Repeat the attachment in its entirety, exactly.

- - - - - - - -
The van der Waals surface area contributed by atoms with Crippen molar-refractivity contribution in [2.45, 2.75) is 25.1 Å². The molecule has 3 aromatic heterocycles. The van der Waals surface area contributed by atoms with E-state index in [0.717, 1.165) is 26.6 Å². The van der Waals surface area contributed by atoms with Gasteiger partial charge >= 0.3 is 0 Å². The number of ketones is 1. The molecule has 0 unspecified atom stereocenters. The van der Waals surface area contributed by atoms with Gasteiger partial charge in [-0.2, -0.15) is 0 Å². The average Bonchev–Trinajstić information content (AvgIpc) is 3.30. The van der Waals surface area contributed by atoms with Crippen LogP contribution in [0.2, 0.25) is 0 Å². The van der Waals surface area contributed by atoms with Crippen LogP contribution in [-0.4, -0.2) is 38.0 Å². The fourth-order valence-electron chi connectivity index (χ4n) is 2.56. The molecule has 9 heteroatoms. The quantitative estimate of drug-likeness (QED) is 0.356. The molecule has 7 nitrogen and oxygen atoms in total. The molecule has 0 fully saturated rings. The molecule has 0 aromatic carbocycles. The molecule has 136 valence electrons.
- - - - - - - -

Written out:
The van der Waals surface area contributed by atoms with Crippen molar-refractivity contribution in [2.45, 2.75) is 25.1 Å². The molecule has 3 aromatic heterocycles. The van der Waals surface area contributed by atoms with E-state index in [0.717, 1.165) is 26.6 Å². The van der Waals surface area contributed by atoms with Gasteiger partial charge >= 0.3 is 0 Å². The number of ketones is 1. The molecule has 0 unspecified atom stereocenters. The van der Waals surface area contributed by atoms with Gasteiger partial charge in [-0.2, -0.15) is 0 Å². The average Bonchev–Trinajstić information content (AvgIpc) is 3.30. The van der Waals surface area contributed by atoms with Crippen LogP contribution in [0.2, 0.25) is 0 Å². The van der Waals surface area contributed by atoms with Crippen LogP contribution in [-0.4, -0.2) is 38.0 Å². The fourth-order valence-electron chi connectivity index (χ4n) is 2.56. The molecule has 9 heteroatoms. The quantitative estimate of drug-likeness (QED) is 0.356. The molecule has 7 nitrogen and oxygen atoms in total. The molecule has 0 fully saturated rings. The molecule has 0 aromatic carbocycles. The molecule has 136 valence electrons.